Reflecting on my practice to date, focusing on the relationship between audience and artwork. I aim to create active spaces in which the spectator can engage, explore or immerse themselves, or which hint at the unknown space beyond – that can be experienced if they choose to ‘step inside’.
The end of 2020 brings me to a reflection on both this year, and my practice to date, with a renewed intention to update my blog and website *far* more regularly!
It's been a while since I last posted, but since my last post I have been busy writing up my PhD, and submitted my thesis just before Christmas, I have moved house, started a new job, and life has generally taken priority over my practice. Now, as I await my viva, my mind turns back to new avenues of research and ideas for art, and I decided that it was time to dust off my blog and my twitter feed and start looking at all of the exciting things going on in the world outside of my own 45,000 words. So as a late New Year's resolution, I shall set myself the challenge of updating this blog regularly.
A-Wakening was open to the public for four hours, during which we have received some very useful feedback and suggestions for further development of the work. It was a great opportunity to use such a fantastic space, and sincere thanks to all the technical, front of house, and box office staff who made this immersive, environmental installation possible.
I have been continuing the series of photographs investigating patterns of light and shadow. I have also been considering the texture and patterns within extreme close ups of coloured hair.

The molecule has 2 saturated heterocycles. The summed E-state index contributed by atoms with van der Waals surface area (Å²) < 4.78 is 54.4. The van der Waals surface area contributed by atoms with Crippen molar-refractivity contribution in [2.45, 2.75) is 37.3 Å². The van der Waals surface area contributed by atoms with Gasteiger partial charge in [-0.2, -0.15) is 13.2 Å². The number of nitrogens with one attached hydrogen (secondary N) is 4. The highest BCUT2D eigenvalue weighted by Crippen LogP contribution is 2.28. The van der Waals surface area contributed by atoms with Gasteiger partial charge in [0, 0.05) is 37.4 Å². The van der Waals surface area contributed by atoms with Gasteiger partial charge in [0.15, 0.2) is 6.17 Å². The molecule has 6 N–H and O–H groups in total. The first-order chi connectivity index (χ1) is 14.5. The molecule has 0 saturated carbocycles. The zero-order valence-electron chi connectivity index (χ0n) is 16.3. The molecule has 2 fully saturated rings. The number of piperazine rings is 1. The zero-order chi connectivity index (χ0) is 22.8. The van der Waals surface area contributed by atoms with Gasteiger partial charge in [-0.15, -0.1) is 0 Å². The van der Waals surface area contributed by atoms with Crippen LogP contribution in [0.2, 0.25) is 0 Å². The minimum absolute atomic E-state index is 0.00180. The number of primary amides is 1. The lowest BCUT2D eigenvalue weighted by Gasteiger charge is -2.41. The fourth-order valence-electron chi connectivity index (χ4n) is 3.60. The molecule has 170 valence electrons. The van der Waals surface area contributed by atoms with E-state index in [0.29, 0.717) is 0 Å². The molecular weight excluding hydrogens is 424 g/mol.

Today I have also been making changes to the animation which I am developing for A-Wakening. The grid effect which I was using previously looked exactly how I wanted it to while editing but looked completely different after a test clip had been rendered. This time, I am using the same colour to create a moving particle effect, to create the impression of small dots of light moving around the space. These dots are deliberately out of focus, to give the impression of dust particles or lighting flares, and to move quickly so that they cannot be perceived fully - contributing to the dreamlike quality of the work.
Today I was struck by the beauty of the patterns that the Christmas lights made on the wall, and decided to experiment with moving some of the lights around to create different balances of light and dark.
I have also been extending my series of images of shadows and light, this time taking photographs late at night. The images needed quite a bit of post-production to make them light enough for the patterns to be clearly visible, but I like the grainy effect that this has created.
Yesterday, I took a little time to take some photographs, experimenting with the patterns which a colour-changing light made on the wall. I really like all of the different combinations, they almost have a painterly quality to them.
I'm currently working on the animation that will be projected into my forthcoming installation/environment. I'm taking the colours from my previous stages of development and looking at creating more uniform geometric shapes and visually pleasing arrangements of colour.
Artist and researcher, exploring audience, artwork and environment, and nearing completion of PhD into immersive practice and multisensory engagement.